|The view from our bed this morning.|
The north was frozen, about half an inch thick today with more minus temperatures forecast for tonight. The other news we weren’t aware of was that C&RT had moored all their dredging hoppers on the visitor moorings above the lock, so even if we could get up in the lock and through the road bridge there would be nowhere for us to moor. So we decided to postpone our Tidal cruise, called Sean at the lock here in Cromwell and cancelled our booking for today. Here at Cromwell we can stay hooked up to power, the sun rises and warms the water points in the morning, so a better place to wait than at Torksey in the shaded cutting.
|We should have been going out of view to the left but instead sit behind the lock to the right|
Instead of getting chilled at the back of the boat in the sunshine with winds of up to 20 mph we walked to the nearest shop for a newspaper instead, a three mile round trip to Cromwell Service Station on the A1. On route we stopped off to say hello to Sean, today's Lock Keeper and discuss the tides over the coming week. Mick had been studying tide times and come to the conclusion that passage would be possible (tides wise) up to next Saturday when they would be too late in the day to get in at Keadby. Sean confirmed this. If conditions didn’t improve then we’d have another full week to wait before the times were favourable again.
|The lane to the A1|
Our walk was a sunny one, no dragonflies as when we last walked the lane. Gradually the noise from the A1 takes over and as we turned the bend to climb up the incline to the bridge to cross it we tried to say good morning to a lady walking her dog, we think she replied but no one could hear anything other than the traffic.
|A1 and the newspaper shop just in sight|
The other side of the bridge brings you past a farm where cows stood in a muddy barn and a wooded section was filled with snowdrops, a lovely sight.
Cromwell Services were busy, only two of our Saturday newspaper left, but that was okay by us. Inside we had a look around in case we end up being at Cromwell for a while. No milk unless you want it in tea or coffee, no bread unless it comes with a filling wrapped in plastic. If we get stranded then we’ll be eating a lot of crisps and chocolate. Our friends from NB Large Marge were once stuck at Cromwell for a while and they ran out of ideas for meals due to what was available. We should be able to last a couple of weeks, but no milk or fresh veg and fruit would get to us. If it got to that then we’d head back up stream to Newark for fresh supplies.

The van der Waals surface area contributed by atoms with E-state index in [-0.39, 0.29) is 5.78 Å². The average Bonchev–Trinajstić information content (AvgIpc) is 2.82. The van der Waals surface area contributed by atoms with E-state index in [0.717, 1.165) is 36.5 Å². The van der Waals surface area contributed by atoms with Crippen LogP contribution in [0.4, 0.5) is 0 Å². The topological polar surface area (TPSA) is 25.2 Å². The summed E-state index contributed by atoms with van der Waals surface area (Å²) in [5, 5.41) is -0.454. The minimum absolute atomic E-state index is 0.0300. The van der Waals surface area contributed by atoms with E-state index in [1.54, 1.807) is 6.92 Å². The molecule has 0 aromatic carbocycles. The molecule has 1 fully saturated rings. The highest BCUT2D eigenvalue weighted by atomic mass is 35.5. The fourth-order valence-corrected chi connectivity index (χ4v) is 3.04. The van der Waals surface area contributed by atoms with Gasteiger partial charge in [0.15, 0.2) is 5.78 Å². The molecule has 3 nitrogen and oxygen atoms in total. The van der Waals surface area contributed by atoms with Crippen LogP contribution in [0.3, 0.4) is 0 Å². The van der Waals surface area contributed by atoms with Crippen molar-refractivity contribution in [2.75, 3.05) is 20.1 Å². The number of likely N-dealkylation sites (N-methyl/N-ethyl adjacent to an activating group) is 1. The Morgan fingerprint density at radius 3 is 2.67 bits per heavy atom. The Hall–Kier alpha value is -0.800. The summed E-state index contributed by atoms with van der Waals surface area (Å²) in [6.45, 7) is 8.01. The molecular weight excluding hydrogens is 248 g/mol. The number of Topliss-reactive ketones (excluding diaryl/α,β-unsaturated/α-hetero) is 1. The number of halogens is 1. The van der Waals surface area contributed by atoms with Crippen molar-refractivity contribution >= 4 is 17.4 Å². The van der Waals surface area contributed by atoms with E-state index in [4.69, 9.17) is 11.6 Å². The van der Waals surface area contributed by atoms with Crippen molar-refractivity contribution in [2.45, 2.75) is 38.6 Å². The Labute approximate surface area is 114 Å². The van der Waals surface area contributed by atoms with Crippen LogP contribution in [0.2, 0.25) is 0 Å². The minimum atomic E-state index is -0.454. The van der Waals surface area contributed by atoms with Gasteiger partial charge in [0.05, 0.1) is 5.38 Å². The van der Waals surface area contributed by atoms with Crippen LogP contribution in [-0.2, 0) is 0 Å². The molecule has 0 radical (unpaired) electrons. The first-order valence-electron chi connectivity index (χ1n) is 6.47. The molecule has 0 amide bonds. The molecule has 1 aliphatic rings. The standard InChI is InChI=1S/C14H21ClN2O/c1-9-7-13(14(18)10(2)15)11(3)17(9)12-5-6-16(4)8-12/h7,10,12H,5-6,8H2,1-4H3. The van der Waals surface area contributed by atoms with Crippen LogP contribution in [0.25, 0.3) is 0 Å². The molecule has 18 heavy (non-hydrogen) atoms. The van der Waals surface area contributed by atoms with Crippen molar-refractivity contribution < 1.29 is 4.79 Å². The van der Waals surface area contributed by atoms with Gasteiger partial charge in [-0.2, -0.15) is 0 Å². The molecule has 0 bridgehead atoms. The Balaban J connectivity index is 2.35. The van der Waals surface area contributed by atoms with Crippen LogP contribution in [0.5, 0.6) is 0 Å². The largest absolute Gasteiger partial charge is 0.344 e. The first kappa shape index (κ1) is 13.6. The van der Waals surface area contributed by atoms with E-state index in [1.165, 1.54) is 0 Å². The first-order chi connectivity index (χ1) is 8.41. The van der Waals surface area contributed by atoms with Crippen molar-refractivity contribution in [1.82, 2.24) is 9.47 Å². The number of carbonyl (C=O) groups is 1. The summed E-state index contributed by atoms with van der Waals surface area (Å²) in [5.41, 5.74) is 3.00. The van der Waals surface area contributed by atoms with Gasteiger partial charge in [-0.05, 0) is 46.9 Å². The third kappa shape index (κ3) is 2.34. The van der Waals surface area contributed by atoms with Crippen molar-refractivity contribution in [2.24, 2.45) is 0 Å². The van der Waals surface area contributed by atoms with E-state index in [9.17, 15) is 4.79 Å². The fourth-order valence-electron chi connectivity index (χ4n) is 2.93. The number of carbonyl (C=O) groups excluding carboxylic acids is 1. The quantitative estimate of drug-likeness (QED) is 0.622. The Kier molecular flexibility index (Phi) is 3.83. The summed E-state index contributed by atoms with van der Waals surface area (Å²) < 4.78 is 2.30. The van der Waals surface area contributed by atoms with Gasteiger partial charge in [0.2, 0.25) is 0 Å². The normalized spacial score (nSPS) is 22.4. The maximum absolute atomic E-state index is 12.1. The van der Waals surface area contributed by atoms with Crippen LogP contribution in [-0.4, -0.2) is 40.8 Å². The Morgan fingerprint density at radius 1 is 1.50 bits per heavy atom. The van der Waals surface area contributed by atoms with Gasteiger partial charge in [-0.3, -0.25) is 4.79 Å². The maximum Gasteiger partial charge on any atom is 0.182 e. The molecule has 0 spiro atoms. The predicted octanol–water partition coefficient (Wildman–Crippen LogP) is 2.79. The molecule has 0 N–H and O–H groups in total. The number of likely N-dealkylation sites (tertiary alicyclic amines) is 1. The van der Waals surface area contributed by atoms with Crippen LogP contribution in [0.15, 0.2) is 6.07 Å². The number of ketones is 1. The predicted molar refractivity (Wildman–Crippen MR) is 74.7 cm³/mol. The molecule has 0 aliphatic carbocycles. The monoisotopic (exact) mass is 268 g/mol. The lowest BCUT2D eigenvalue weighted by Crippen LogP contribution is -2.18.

|The Old A1|
|Signs of the old A1|
On our way back we walked along a section of what used to be the A1 before it bypassed Cromwell village. Here there is a speed detector, we were only managing 3 mph!
During the afternoon more washing was done, three episodes of The Victorian House Arts and Crafts whilst I carried on with my balaclava, by the end of the evening it was complete. Now our cruising welfare has been looked after I can get back to my commissions.
0 locks, 0 miles, 1 tidal river put on hold, 3.02 miles walked, 1 newspaper, 1 hidden cow, 1 load of washing, 1 empty wee tank, 1 full water tank, 2nd helpings of chilli.
So if you own a boat or a share in a boat, are planning to buy a boat, or have a new one built, take holidays on boat and dream of owning one, one day... then this survey is for you!
Please could I ask other bloggers to share this link on their blog to help get as many responses as possible. The findings will hopefully help to improve services around the network for all of us, no matter what toilet you have/will have on board.
The Great Big Boating Bog Survey
If you are interested in the findings from the survey then follow its progress on facebook here
Facebook Great Big Boating Bog Survey